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In the midst of a pandemic, it's expected that the average person will lose track of their regular habits. A week that once consisted of human interaction and various external stimuli has been replaced with a routine that's mostly confined to your lounge room.
Despite being unable to go about our daily lives as desired, it's important to remember that there are essential services that remain open – one of which is blood donation.
The Department of Health is still encouraging eligible people to donate, with Lifeblood medical director James Daly explaining to ABC News, "A blood donation is a life-saving donation and much of modern health care depends on availability and support of blood donors."
The need for blood donations is just as crucial during lockdown, with Lifeblood noting that they still require 29,000 donations per week.
It's worth mentioning, there are no confirmed reports of coronavirus being transmitted via blood transfusion anywhere in the world, which should ease the concerns of those wary to donate blood during this time.
There are thorough precautions put in place across blood donation centres Australia-wide, including a strict screening process, Wellness Checks (non-contact temperature taken and questions asked about your wellbeing, travel and other factors) upon arrival, stringent hygiene and the implementation of social distancing across all centres.
Blood donations help countless Australians, including:
- Cancer patients
- New mums and babies
- Immune-deficient patients
- People with blood disease
- Patients who need surgery or have suffered trauma
To reach even more Australians, Lifeblood has created Lifeblood Teams, a blood donation program that invites a group of people to join forces and donate blood whenever they can, with each member's donation counting towards the team's tally.
“Since 2012, Bendigo and Adelaide Bank has worked to actively promote and encourage its more than 7,000 staff members to regularly donate blood to Australian Red Cross Lifeblood," Managing Director Marnie Baker asserts.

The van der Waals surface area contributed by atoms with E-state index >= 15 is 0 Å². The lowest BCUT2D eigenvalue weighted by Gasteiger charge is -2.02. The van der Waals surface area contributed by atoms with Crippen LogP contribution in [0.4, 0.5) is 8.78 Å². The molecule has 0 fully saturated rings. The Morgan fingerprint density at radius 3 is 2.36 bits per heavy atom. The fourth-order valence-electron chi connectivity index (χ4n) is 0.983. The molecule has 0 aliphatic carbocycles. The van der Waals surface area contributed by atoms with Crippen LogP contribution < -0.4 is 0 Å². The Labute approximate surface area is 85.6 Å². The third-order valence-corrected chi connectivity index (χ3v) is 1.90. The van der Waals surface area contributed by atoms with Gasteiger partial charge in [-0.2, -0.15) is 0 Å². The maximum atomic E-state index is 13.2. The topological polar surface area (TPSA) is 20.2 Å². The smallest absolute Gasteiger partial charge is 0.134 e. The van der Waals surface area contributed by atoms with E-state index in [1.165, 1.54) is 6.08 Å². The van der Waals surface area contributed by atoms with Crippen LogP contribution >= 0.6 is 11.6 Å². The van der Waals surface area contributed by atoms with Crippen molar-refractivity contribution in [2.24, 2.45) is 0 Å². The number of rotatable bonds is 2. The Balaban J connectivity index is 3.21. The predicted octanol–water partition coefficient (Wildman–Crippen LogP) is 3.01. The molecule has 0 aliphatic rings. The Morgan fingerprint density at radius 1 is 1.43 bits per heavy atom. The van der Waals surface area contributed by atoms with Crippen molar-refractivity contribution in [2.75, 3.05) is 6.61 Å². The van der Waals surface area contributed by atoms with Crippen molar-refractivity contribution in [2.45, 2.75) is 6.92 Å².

"The response through the years has been incredible and demonstrates our commitment to supporting communities. By way of example, in 2019 alone, our employees made a total of 1,653 blood, plasma and platelet donations, which in turn, helped save up to 5,000 lives."
Amanda Whitling, Executive General Manager of Consumer Distribution at IAG, explains there are regular meetings with employees to discuss Lifeblood initiatives.
"The fact that you save up to three lives for every blood donation really resonates with our people," she says. "We work with Australian Red Cross Lifeblood representatives to plan two blood drives a year where we encourage our employees to sign up to donate blood in their local area and answer any questions they may have about blood donations."
According to Whitling, 271 employees made 668 donations in 2019, saving up to 2004 lives, and IAG aims to recruit an additional 100 donors this year.
While the Army, Air Force (RAAF), Police and Australian Red Cross Lifeblood themselves topped the list of most donations in 2019, other companies turned out in droves:
- Telstra, 3808 donations
- James Cook University, 3592 donations
- University of Queensland, 3575 donations
- National Australian Bank (NAB), 3304 donations
- Services Australia (formerly the Department of Human Services), 3051 donations
- Melbourne University, 3030 donations
For those who want to donate but are ineligible to do so, you can still get involved by organising a Lifeblood Team on behalf of your company, family or friends.
The entire process of donating blood, from start to finish, has been thoroughly researched and fine-tuned, which includes implementing a system that follows the social distancing rules still firmly in place.
If you need to read more words of encouragement, these stories of donors' experiences might just help you take the leap.